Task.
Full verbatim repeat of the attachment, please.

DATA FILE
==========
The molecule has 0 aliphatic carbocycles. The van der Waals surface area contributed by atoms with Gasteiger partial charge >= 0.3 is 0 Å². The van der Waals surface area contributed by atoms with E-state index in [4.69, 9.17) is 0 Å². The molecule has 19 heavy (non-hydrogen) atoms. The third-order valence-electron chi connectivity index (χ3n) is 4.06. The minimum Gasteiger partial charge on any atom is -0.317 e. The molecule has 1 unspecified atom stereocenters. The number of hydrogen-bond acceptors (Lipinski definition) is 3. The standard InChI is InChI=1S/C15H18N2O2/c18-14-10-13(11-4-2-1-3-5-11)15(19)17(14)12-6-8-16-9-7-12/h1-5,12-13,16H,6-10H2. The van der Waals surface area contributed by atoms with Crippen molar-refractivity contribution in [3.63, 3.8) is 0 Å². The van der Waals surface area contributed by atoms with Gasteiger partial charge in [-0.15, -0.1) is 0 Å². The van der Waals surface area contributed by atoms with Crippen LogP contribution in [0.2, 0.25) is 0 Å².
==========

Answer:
The molecule has 0 aliphatic carbocycles. The van der Waals surface area contributed by atoms with Gasteiger partial charge >= 0.3 is 0 Å². The van der Waals surface area contributed by atoms with E-state index in [4.69, 9.17) is 0 Å². The molecule has 19 heavy (non-hydrogen) atoms. The third-order valence-electron chi connectivity index (χ3n) is 4.06. The minimum Gasteiger partial charge on any atom is -0.317 e. The molecule has 1 unspecified atom stereocenters. The number of hydrogen-bond acceptors (Lipinski definition) is 3. The standard InChI is InChI=1S/C15H18N2O2/c18-14-10-13(11-4-2-1-3-5-11)15(19)17(14)12-6-8-16-9-7-12/h1-5,12-13,16H,6-10H2. The van der Waals surface area contributed by atoms with Crippen molar-refractivity contribution in [3.63, 3.8) is 0 Å². The van der Waals surface area contributed by atoms with Gasteiger partial charge in [-0.15, -0.1) is 0 Å². The van der Waals surface area contributed by atoms with Crippen LogP contribution in [0.2, 0.25) is 0 Å².